"Piggy saw the smile and misinterpreted it as friendliness. There had grown up tacitly among the biguns the opinion that Piggy was an outsider, not only by accent, which did not matter, but by fat, and ass-mar, and specs, and a certain disinclination for manual labour." (Golding 68)
The character Piggy in William Golding's novel Lord of the Flies serves as the intellectual balance to the emotional leaders of a group of shipwrecked British boys. Ironically, their new society values physical qualities over intellectual attributes whereas it is the rational actions that will lead to their survival. Piggy's actions and the reactions from his fellow survivors foreshadow his eventual death. Lord of the Flies is overflowing with creative symbolism, surrounding every event and character; Piggy is no exception. From being the representation of scholars to the comparison with Prometheus, Golding ensures Piggy's short life is well remembered. Piggy's literal function in this novel is to be the intellectual and logical thinker to counteract the emotional thinking of the other boys. From the beginning, Piggy viewed everything logically. He quickly came to the realization that the boys may be on the island for a long time, when he told Ralph "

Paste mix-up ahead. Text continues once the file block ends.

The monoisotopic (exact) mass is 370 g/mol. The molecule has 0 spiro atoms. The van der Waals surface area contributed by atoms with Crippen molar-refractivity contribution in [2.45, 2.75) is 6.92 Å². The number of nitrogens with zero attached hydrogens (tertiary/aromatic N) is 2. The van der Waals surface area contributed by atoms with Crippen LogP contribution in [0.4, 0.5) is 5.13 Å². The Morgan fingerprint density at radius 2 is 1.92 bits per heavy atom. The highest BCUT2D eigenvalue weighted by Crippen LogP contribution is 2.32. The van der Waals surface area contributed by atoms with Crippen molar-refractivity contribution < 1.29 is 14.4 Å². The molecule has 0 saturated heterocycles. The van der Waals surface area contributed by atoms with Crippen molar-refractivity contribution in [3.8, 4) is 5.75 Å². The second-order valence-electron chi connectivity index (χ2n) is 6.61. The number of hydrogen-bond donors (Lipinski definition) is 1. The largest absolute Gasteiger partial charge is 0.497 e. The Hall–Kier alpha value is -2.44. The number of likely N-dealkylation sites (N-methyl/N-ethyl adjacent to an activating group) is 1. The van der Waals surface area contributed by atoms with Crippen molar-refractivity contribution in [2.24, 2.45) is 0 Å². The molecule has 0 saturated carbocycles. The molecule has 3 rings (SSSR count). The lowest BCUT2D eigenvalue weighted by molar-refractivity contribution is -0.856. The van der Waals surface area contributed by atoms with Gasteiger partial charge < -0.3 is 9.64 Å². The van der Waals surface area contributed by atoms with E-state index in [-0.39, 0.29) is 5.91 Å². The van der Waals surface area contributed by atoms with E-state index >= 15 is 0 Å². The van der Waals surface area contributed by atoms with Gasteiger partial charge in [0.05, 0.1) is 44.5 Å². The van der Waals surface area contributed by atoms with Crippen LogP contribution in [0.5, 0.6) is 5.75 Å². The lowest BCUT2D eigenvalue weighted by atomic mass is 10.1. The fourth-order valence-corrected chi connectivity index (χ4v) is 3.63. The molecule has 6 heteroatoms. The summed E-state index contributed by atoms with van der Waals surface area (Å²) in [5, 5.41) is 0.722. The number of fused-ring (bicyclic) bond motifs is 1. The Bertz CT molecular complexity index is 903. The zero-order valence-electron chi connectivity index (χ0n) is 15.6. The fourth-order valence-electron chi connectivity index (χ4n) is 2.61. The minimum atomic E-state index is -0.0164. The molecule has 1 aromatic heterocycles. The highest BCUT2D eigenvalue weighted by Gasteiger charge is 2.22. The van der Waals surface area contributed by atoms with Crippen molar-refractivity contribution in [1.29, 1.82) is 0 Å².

Nobody don't know we're here. Your dad don't know, nobody don't know
" (9), contrary to Ralph's assumption that his father, who happened to be a naval officer, would simply come and rescue them. While Ralph became the natural leader based on his charisma, "
what intelligence had been shown was traceable to Piggy
" (18/19). However, it is unfortunate that this intelligence eventually led Piggy to his demise. Piggy's direct way of analyzing a situation and voicing his opinion tended to make him quite unpopular. This was demonstrated when the children were excited about the first fire they created on the mountain without a well thought-out rescue plan. Piggy lectured them by asking how they could "
expect to be rescued if [they]...
Bibliography: Golding, William. Lord of the Flies. 1954. Faber and Faber Limited, 1988.
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